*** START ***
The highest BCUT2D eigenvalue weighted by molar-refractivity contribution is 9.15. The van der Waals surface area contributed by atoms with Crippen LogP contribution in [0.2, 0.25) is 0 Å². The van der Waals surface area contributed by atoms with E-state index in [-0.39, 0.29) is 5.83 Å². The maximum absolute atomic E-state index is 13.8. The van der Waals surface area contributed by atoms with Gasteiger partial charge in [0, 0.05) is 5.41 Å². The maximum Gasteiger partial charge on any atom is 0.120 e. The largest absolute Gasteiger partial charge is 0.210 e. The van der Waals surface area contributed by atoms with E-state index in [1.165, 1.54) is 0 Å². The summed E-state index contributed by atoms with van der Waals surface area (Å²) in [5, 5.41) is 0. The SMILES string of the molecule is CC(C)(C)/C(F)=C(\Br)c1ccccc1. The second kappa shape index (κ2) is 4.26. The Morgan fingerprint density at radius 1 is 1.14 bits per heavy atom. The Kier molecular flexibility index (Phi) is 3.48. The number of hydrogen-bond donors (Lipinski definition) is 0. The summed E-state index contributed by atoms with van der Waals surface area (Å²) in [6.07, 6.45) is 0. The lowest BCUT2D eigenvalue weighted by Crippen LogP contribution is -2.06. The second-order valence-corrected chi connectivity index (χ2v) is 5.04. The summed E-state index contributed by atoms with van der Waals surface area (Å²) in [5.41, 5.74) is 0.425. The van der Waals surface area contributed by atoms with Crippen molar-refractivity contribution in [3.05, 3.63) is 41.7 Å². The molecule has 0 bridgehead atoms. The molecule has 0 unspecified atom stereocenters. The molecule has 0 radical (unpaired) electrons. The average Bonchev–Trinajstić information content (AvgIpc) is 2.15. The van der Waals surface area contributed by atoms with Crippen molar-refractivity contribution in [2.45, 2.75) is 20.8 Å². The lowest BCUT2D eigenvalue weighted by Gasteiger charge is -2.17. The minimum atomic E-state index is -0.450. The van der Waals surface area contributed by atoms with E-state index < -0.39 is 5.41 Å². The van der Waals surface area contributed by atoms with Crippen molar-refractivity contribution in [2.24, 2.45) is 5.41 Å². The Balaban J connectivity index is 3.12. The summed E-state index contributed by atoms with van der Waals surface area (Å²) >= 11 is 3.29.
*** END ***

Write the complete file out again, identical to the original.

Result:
The highest BCUT2D eigenvalue weighted by molar-refractivity contribution is 9.15. The van der Waals surface area contributed by atoms with Crippen LogP contribution in [0.2, 0.25) is 0 Å². The van der Waals surface area contributed by atoms with E-state index in [-0.39, 0.29) is 5.83 Å². The maximum absolute atomic E-state index is 13.8. The van der Waals surface area contributed by atoms with Gasteiger partial charge in [0, 0.05) is 5.41 Å². The maximum Gasteiger partial charge on any atom is 0.120 e. The largest absolute Gasteiger partial charge is 0.210 e. The van der Waals surface area contributed by atoms with E-state index in [1.165, 1.54) is 0 Å². The summed E-state index contributed by atoms with van der Waals surface area (Å²) in [5, 5.41) is 0. The SMILES string of the molecule is CC(C)(C)/C(F)=C(\Br)c1ccccc1. The second kappa shape index (κ2) is 4.26. The Morgan fingerprint density at radius 1 is 1.14 bits per heavy atom. The Kier molecular flexibility index (Phi) is 3.48. The number of hydrogen-bond donors (Lipinski definition) is 0. The summed E-state index contributed by atoms with van der Waals surface area (Å²) in [6.07, 6.45) is 0. The lowest BCUT2D eigenvalue weighted by Crippen LogP contribution is -2.06. The second-order valence-corrected chi connectivity index (χ2v) is 5.04. The summed E-state index contributed by atoms with van der Waals surface area (Å²) in [5.41, 5.74) is 0.425. The van der Waals surface area contributed by atoms with Crippen molar-refractivity contribution in [3.05, 3.63) is 41.7 Å². The molecule has 0 bridgehead atoms. The molecule has 0 unspecified atom stereocenters. The molecule has 0 radical (unpaired) electrons. The average Bonchev–Trinajstić information content (AvgIpc) is 2.15. The van der Waals surface area contributed by atoms with Crippen molar-refractivity contribution in [2.45, 2.75) is 20.8 Å². The lowest BCUT2D eigenvalue weighted by Gasteiger charge is -2.17. The minimum atomic E-state index is -0.450. The van der Waals surface area contributed by atoms with E-state index < -0.39 is 5.41 Å². The van der Waals surface area contributed by atoms with Crippen molar-refractivity contribution in [2.24, 2.45) is 5.41 Å². The Balaban J connectivity index is 3.12. The summed E-state index contributed by atoms with van der Waals surface area (Å²) >= 11 is 3.29.